As if another reason was needed to stop ordering fried chicken with a side of fries, or whatever your favorite fried food may be, researchers have found that gestational diabetes is more likely to develop in women of reproductive age who often eat fried foods.
The association remained even when researchers adjusted for BMI and was most pronounced when women ate fried food away from home. When BMI was accounted for, women with a particular weakness for fried delicacies—meaning those who said they consumed fried foods more than 7 times a week—were 88% more likely to develop gestational diabetes than those who limited fried food consumption to less than once a week.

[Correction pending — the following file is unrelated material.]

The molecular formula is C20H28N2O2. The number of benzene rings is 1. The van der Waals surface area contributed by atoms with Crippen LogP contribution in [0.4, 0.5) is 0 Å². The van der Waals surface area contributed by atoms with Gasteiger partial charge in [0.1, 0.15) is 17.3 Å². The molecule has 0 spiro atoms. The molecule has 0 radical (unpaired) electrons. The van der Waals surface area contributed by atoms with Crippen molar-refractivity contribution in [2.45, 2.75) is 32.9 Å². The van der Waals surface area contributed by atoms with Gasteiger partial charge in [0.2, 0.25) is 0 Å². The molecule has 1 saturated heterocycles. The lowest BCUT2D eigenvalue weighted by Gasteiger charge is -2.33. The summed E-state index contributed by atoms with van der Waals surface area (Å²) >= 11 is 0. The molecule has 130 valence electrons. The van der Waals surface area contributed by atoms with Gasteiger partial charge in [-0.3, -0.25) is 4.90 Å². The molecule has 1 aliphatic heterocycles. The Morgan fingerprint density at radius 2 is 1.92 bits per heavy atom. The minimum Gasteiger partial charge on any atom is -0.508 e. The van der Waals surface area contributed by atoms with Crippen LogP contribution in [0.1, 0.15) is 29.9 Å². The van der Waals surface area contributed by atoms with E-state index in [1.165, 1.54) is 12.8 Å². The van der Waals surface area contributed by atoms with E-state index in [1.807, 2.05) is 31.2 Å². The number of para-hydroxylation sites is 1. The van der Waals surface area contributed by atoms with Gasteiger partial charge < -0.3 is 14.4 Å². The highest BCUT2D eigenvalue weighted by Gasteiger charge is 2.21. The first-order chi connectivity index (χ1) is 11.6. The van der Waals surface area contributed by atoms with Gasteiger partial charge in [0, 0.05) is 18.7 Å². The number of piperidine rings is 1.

- Pre-pregnancy diets rich in fried food are associated with gestational diabetes. The association persisted even after researchers adjusted for BMI.
- The finding, however, was only statistically significant when fried foods were prepared outside the home versus part of a home-cooked meal.
Eating fried food at home, however, did not yield the same results. While there was an association between the frequency of fried food consumption at home and gestational diabetes, the finding was not statistically significant.
Researchers looked at 21,078 singleton pregnancies from over 15,000 women who participated in the Nurses’ Health Study II, but they focused on the pre-pregnancy diets of the women. Participants were surveyed about including fried foods they ate prior to becoming pregnant, with questions aimed at ascertaining how frequently fried foods were eaten both at home and in restaurants.
The researchers concluded that young women should avoid eating fried foods and suggested research is needed to understand the reason behind the association.
The results are published this month in Diabetologia.